statement reads "You can choose to join the
Research Project, an initiative to find new health patterns and
further medical research. Anonymous health information from you and
other participants may help scientific researchers uncover health
connections and this could lead to new cures, preventions, and
treatments for other people in the future."
Those who test with 23andMe also can opt to participate in research
lucrative business for that company.
Ancestry DNA's database has just reached 1 million DNA profiles, and the linked family trees make the data valuable to the medical research community.
In AncestryHealth, you import your member tree, enter your height, weight and whether you smoke, and select medical conditions that affect your family. Then you select members of your family
who've had each type of condition (the options here go back only to
grandparents, so I had to skip the conditions I'd already selected that
affected earlier generations). The health library of conditions is
still being added to; for example, I found hyperthyroidism but not
A tree view shows relatives back to
your grandparents, and you can click to see the health conditions
you've associated with each person. This tree and all the
information in it remain private.
You also get a downloadable summary of conditions in your
family, and a family health tree like the one shown above with color-coded conditions. (I just experimented for a few minutes,
so your summary tree might be more colorful and informative.)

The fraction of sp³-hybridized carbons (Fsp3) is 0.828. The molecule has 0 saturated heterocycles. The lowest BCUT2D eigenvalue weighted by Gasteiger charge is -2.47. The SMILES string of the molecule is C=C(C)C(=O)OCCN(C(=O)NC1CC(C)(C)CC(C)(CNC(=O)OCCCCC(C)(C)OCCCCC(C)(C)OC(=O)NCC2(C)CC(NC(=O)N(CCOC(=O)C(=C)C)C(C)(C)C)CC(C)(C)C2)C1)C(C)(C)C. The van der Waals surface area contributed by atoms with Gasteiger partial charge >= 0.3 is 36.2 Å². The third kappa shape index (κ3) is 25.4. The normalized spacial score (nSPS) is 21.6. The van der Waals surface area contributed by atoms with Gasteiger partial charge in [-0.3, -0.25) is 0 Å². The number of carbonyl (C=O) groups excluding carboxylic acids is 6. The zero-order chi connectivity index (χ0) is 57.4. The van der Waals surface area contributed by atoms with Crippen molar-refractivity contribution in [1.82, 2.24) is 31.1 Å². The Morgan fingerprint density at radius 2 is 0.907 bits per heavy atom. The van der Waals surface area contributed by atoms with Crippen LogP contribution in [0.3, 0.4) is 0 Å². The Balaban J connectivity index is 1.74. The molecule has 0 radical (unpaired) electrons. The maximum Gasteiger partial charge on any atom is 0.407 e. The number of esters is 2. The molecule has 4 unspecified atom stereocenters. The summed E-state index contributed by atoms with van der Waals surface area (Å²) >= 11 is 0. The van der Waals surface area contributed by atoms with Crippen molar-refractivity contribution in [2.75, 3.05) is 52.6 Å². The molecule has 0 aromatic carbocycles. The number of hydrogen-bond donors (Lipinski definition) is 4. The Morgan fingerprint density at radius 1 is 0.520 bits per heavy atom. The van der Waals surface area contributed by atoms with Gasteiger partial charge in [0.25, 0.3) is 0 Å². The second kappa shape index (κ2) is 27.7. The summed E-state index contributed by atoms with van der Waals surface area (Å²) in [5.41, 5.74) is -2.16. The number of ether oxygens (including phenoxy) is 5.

Cathi A. Petti, MD, will serve as chief health officer for
Ancestry.com's full AncestryHealth press release here.
Ancestry.com | Genetic Genealogy
Thursday, 16 July 2015 09:54:47 (Eastern Daylight Time, UTC-04:00)
Wednesday, 15 July 2015
Five Free Genealogy Things You Can Do on Ancestry.com
Posted by Diane
I'm happy to pay for something of value to me, and subscription
genealogy sites are worth their weight in old records to a
genealogist who can't spend a lot of time or money renting and
scrolling microfilm, or traveling to repositories around the
country. Or one who wouldn't be able to unearth family information
without the benefit of a name search.
But I also need to watch my pennies just as much as the next person,
so I really appreciate it when the genealogy information or tool I
need is available for free. You might be surprised to find that
Ancestry.com has some very useful free tools.
You'll need free
guest registration to access these free features. A guest
registration doesn't require entering a credit card number (and it's
different from a free trial, which does require payment
- You can create
your family tree and upload records from your computer to
your ancestors' profiles. (Viewing those "shaky leaf"
hints, though, is a subscriber benefit.)
- You can use the Family
History Wiki, which has the text from two genealogy
reference books that were published by Ancestry: The Source:
A Guidebook to American Genealogy and Red Book:
American State, County and Town Sources.
- You can search and post on the message boards, which
exist for surnames, places and topics (such as Cemeteries,
Spanish-American War, etc.).
If you do have an Ancestry.com subscription, or you're thinking
about subscribing, our How
to Maximize Ancestry.com week-long online workshop (July 24-31) will show
you how to get the full value out of your investment. See
a workshop program and sign up at FamilyTreeUniversity.com.
- You can use Ancestry Library Edition at a library, if one near
you offers it, to access most of the records
on Ancestry.com. Notable exceptions include the Passenger and
Immigration Lists Index (especially helpful for finding early
immigrants; many genealogy libraries have older, printed versions of this
index) and the Periodical Source Index (which
indexes genealogical journals and magazines).
Ancestry.com | Family Tree University | Free Databases
Wednesday, 15 July 2015 11:25:30 (Eastern Daylight Time, UTC-04:00)